Stock exchange traded fund investors should not be dissuaded by the lackluster start to the year as the sudden spike in volatility may pass and markets begin to reflect further economic growth.
According to Goldman Sachs Group (NYSE: GS) derivatives strategists led by Krag “Buzz” Gregory, the CBOE Volatility Index, or so-called VIX, will average 16 in 2015, or about 3 points below its 19.3 reading late Wednesday, reports Callie Bost for Bloomberg.
The analysts argue that with the market in the middle of a business cycle, equities may experience diminished volatility and reflect stable U.S. growth of more than 2.5% this year.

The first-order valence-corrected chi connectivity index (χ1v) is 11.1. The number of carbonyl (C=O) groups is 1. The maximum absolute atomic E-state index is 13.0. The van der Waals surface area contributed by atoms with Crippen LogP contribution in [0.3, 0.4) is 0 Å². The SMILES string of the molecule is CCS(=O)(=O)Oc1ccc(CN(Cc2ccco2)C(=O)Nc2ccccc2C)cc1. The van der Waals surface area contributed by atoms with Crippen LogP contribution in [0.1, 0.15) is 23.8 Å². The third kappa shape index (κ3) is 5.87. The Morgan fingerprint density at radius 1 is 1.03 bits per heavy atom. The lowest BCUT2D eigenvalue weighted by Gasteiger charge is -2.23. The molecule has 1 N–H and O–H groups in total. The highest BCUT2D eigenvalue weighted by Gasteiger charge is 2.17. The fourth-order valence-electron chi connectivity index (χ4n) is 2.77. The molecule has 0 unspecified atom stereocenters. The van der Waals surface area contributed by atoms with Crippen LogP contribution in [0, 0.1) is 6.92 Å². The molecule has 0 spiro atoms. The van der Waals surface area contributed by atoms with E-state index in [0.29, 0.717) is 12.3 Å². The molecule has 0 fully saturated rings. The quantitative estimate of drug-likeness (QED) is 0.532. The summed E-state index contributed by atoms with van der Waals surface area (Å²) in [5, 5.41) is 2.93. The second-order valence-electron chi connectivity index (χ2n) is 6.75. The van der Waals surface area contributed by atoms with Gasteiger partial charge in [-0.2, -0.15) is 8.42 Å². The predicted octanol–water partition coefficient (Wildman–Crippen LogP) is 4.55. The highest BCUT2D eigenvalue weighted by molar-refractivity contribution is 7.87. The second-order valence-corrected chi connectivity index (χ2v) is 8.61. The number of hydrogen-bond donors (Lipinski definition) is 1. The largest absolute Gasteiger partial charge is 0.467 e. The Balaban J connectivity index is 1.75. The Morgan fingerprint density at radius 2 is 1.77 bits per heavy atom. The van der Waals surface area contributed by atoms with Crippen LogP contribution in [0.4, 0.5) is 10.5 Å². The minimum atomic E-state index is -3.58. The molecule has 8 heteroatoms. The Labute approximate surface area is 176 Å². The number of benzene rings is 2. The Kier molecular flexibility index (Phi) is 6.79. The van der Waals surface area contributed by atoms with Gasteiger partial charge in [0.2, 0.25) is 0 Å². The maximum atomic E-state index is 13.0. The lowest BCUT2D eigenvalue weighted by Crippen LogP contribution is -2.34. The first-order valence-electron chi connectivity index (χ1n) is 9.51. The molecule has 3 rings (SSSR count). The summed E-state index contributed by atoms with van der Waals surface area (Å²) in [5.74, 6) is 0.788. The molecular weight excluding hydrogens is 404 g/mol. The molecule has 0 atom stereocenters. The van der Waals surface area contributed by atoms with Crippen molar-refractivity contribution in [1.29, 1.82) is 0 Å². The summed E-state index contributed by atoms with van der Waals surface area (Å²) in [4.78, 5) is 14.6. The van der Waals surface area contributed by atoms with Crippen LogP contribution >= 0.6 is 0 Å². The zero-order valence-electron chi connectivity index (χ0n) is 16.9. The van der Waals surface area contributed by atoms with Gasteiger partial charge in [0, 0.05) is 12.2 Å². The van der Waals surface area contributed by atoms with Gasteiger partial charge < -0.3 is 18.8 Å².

“Low volatility is the norm, not an anomaly at this stage of the business cycle,” Goldman analysts said. “If the economy does remain robust as our economists expect, the gravitational pull for volatility is down, not up, at this stage of the business cycle.”
If the markets turn more complacent, traders can capitalize on the calmer conditions with inverse VIX offerings, such as the VelocityShares Daily Inverse VIX Short-Term ETN (NYSEArca: XIV) and ProShares Short VIX Short-Term Futures ETF (NYSEArca: SVXY).